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Posted on Wed, Nov 2, 2011 : 9:45 a.m.

The Great American SmokeOut: Getting healthier starts with quitting for just one day

By Washtenaw County Public Health

staffordj_deborah borden quit for a day.jpg

DeBorah Borden encourages you to quit for one day

courtesy of Washtenaw County Public Health Department

It’s that time again, where smokers get the opportunity to make a pledge to quit smoking for a day. The decision to quit smoking can be challenging, but this day, The Great American SmokeOut, can be your first step towards a healthier lifestyle.

Smoking is the most preventable cause of premature death. Five of the leading causes of death are attributable to tobacco use — heart disease, stroke, cancer, emphysema and pneumonia. Exposure to secondhand smoke not only affects the life of the smoker but the lives of those around them as well. Secondhand smoke is a major contributor to respiratory problems in babies and children, causing severe coughs and wheezing.

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One of the earliest anti-smoking posters from the American Cancer Society.

American Cancer Society

Here is a short quiz.
  1. Do you feel secondhand smoke is harmful?
  2. Do you think tobacco use negatively affects the economy?
  3. Do you think smoke-free laws support healthy environments?
  4. Do you feel that kids should not be exposed to secondhand smoke?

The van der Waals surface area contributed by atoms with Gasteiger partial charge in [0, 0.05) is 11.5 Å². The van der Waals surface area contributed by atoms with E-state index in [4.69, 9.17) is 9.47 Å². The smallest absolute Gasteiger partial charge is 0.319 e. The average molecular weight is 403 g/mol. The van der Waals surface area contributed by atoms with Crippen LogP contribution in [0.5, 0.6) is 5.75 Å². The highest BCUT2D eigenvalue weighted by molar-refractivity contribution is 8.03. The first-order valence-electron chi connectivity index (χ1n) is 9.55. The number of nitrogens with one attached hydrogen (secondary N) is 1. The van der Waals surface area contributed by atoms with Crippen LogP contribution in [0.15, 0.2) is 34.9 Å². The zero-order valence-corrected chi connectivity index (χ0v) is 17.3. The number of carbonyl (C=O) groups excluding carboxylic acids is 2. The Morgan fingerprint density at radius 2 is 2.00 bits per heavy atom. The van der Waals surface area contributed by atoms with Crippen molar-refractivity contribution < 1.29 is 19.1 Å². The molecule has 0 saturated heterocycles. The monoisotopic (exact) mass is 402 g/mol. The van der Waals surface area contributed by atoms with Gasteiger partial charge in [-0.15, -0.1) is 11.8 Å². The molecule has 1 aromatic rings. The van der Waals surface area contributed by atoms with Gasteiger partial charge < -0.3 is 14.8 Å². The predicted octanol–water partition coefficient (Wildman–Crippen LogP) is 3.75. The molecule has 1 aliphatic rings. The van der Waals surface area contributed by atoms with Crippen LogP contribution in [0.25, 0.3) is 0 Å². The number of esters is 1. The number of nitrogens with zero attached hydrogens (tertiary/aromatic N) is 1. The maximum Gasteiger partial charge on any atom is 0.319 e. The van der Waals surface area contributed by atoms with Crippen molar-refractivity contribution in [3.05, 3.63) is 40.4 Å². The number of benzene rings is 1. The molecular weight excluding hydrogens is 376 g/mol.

5. Do you feel that people with respiratory problems should be protected from secondhand smoke?

If you answered yes to most of these questions, then you may be ready to set up a quit date and begin the journey to becoming smoke free. If you are thinking about quitting or taking part in the Great American SmokeOut, prepare yourself for the day.

  • Change your routine. Don’t place cigarettes in your view!
  • Bring candy, coffee stirrers, cinnamon sticks or water to put in your mouth.
  • Put a cigarette replacement in every area you normally have your cigarettes — the front seat of your car, in your purse, on your table, on your kitchen counter and in your desk drawer.
  • Find a quitting partner or support buddy — words of encouragement go a long way.
  • Remove ashtrays and lighters.

There are many programs available to assist you in quitting. Call your health insurance plan to see if your plan has smoking cessation coverage. There are also free or low-cost smoking cessation resources available to help.

For more information on smoking cessation resources visit the Washtenaw County Tobacco Reduction Coalition website . You can also contact
DeBorah Borden at 734-544-6874 or email her at



Wed, Nov 2, 2011 : 3:43 p.m.

Hooray! More money spent telling me what to do with my life! Thanks, parents!